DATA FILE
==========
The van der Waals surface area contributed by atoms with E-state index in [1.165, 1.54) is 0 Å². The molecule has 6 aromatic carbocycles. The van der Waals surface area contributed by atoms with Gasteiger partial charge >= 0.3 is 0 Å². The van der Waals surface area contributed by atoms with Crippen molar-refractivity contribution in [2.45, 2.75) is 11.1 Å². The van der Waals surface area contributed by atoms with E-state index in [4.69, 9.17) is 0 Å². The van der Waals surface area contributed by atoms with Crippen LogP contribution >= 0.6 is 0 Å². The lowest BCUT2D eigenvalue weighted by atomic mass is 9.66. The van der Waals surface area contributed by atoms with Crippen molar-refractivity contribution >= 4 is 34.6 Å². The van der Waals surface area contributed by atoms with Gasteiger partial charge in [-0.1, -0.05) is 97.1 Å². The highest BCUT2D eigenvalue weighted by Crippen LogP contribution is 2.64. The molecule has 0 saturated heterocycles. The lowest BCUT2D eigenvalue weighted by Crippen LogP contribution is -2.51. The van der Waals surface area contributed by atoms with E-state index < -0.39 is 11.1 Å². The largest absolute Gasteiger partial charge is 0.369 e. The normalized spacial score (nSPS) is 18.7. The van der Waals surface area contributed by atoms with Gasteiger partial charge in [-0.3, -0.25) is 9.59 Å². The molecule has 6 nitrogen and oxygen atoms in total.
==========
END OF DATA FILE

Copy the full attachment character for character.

The van der Waals surface area contributed by atoms with E-state index in [1.165, 1.54) is 0 Å². The molecule has 6 aromatic carbocycles. The van der Waals surface area contributed by atoms with Gasteiger partial charge >= 0.3 is 0 Å². The van der Waals surface area contributed by atoms with Crippen molar-refractivity contribution in [2.45, 2.75) is 11.1 Å². The van der Waals surface area contributed by atoms with E-state index in [4.69, 9.17) is 0 Å². The van der Waals surface area contributed by atoms with Crippen LogP contribution >= 0.6 is 0 Å². The lowest BCUT2D eigenvalue weighted by atomic mass is 9.66. The van der Waals surface area contributed by atoms with Crippen molar-refractivity contribution >= 4 is 34.6 Å². The van der Waals surface area contributed by atoms with Gasteiger partial charge in [-0.1, -0.05) is 97.1 Å². The highest BCUT2D eigenvalue weighted by Crippen LogP contribution is 2.64. The molecule has 0 saturated heterocycles. The lowest BCUT2D eigenvalue weighted by Crippen LogP contribution is -2.51. The van der Waals surface area contributed by atoms with E-state index < -0.39 is 11.1 Å². The largest absolute Gasteiger partial charge is 0.369 e. The normalized spacial score (nSPS) is 18.7. The van der Waals surface area contributed by atoms with Gasteiger partial charge in [-0.3, -0.25) is 9.59 Å². The molecule has 6 nitrogen and oxygen atoms in total.